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65 agencies have never submitted accounts for audit –AuGF


The Auditor-General for the Federation, Mr Anthony Ayine, has said that a total of 65 agencies of government never submitted their financial statements for audit purposes in line with the provisions of Financial Regulations 321.

This is contained in the 2016 annual report of the Auditor-General for the Federation, which was obtained by our correspondent in Abuja.

The 2016 audit report is the latest to be prepared by the OAGF for all MDAs.

The report was submitted to the National Assembly in June through a letter to the Clerk of the National Assembly with reference C/AR.2016/CONF/VOL.1/01.

The audit report stated that despite the provisions of Financial Regulation 321(v), which enjoined the chief executive officers of statutory corporations to submit both the audited accounts and management report to the Auditor-General for the Federation not later than May 31 of the following year of account, many of them never obeyed that provision.

For instance, the report stated 323 agencies defaulted in 2016, while 2015 and 2014 had 215 and 148 defaulters.

The AuGF report noted that as of April 2018, 109 agencies had not submitted their financial statements beyond 2013, while 76 agencies last submitted for the 2010 financial year.

It added that 65 agencies had never submitted any account since inception.

It stated, “Most of the government corporations, companies and commissions have not submitted their audited accounts for 2016 to me. Only 51 audited financial statements for 2016 and 149 for 2015 had been submitted to my office as of December 27, 2017.

“As of April 2018, 109 agencies had not submitted beyond 2013; 76 agencies last submitted for the 2010 financial year, while 65 agencies have never submitted any account since inception.”

It added, “The extensive violation of statutory financial reporting obligations by parastatals is of great concern.

“Stringent sanctions, including withholding financial releases and sanctions of the chief executives should be imposed on defaulting agencies, who did not render timely accounts as provided in the constitution and financial regulations.”

On the adoption of the International Public Sector Accounting Standards by the MDAs, the AuGF said that based on the audit conducted by his office, there were a lot of material errors and misstatements in the financial statements prepared and submitted by the AuGF.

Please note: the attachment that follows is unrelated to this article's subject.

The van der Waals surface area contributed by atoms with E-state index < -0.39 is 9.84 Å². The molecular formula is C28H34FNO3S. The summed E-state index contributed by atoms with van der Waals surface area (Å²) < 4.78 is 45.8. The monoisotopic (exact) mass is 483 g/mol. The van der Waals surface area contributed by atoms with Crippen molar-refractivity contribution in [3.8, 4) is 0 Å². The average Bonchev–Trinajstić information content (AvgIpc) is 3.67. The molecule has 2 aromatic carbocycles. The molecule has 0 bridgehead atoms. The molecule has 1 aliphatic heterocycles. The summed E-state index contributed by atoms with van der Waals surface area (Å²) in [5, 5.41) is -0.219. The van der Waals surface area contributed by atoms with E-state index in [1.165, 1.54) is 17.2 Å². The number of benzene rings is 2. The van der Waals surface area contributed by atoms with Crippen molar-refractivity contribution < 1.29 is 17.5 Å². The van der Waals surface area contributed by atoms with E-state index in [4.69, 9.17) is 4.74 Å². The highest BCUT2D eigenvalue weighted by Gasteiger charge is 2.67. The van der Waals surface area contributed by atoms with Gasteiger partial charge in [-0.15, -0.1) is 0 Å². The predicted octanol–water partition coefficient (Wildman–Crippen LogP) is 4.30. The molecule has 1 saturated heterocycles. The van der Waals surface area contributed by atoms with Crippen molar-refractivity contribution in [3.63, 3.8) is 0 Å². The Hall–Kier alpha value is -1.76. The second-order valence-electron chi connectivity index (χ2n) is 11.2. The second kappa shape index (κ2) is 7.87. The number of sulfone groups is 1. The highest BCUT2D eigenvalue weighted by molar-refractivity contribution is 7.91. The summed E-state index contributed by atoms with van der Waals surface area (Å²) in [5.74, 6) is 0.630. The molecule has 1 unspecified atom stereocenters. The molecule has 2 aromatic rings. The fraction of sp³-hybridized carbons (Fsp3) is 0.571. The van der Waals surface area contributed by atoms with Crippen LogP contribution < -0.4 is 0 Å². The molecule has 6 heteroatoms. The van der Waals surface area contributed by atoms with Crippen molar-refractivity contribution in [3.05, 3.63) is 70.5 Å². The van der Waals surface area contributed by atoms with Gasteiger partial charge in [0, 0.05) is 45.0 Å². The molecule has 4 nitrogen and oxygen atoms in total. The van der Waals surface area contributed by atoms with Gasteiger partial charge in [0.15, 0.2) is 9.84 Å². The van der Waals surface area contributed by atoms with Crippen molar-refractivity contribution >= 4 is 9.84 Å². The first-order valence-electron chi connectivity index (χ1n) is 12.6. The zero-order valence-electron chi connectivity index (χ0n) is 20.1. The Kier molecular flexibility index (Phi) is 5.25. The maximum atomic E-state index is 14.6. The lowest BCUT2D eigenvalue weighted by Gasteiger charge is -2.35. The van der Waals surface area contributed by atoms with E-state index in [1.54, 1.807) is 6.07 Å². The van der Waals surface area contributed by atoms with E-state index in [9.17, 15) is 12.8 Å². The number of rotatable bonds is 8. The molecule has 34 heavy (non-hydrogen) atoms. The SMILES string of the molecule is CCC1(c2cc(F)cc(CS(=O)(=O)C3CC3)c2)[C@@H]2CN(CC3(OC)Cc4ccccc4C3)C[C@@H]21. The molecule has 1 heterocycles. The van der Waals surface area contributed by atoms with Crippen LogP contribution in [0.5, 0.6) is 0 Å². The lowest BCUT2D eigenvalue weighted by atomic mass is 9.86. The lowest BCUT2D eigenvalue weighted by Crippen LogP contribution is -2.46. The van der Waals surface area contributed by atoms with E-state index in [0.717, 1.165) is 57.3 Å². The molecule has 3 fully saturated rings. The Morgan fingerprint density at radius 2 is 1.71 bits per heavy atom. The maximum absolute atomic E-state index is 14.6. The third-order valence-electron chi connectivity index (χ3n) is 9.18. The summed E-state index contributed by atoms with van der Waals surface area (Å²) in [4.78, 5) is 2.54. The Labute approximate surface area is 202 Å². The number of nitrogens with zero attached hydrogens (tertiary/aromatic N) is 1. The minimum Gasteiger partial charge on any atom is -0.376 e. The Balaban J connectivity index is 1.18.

This, the report noted, led to a situation where the financial statements were submitted five times in order to make the necessary adjustments to correct the material errors and misstatements.

It stated, “The accountant-general prepared and submitted an IPSAS accrual-based 2016 financial statements for my audit in line with the Federal Executive Council’s decision to adopt the IPSAS. Our audit revealed a host of material errors and misstatements in this first IPSAS accrual-based financial statements due largely to implementation challenges.

“Our findings resulted in different significant adjustments being made by the accountant-general at each stage in response to observed lapses. The submission of up to five versions of signed financial statements in response to our audit observations has shown that there were major challenges with the first-time adoption of accrual IPSAS.

“The process requires the accountant-general to consolidate the balances of up to 924 MDAs and self-accounting public entities. The lack of disclosure by the accountant-general, of which the MDAs could not be consolidated, further affects the completeness of the financial statements.”

The report also noted that there was lack of adequate disclosure of social contributions under the Social Benefits Scheme.

For instance, it stated that a total of N142.8bn was reported under social contributions but there was no breakdown showing individual amount for the different categories of contributions such as the National Health Insurance Scheme, Contributory Pension Scheme and Group Life Insurance.

The report also queried the disclosure of domestic and foreign debts, noting that their presentation in the financial statements of government lacked clarity.

It explained that the way the debts were presented did not allow a user to have a full understanding of the short and long-term debt position of the Federal Government.

For instance, it stated that while the Debt Management Office figures for debts showed N11.05tn, extract from the financial statements showed N11.07tn.

“Figures were lumped together without quantitative or qualitative details to support the balances in the statement. Furthermore, audit examination revealed discrepancies between the figures in the Debt Management Office’s 2016 annual report and the figures in the financial statements for domestic debts,” it added.

65 agencies have never submitted accounts for audit –AuGF 65 agencies have never submitted accounts for audit –AuGF Reviewed by mujeeb Olagunju on July 24, 2018 Rating: 5

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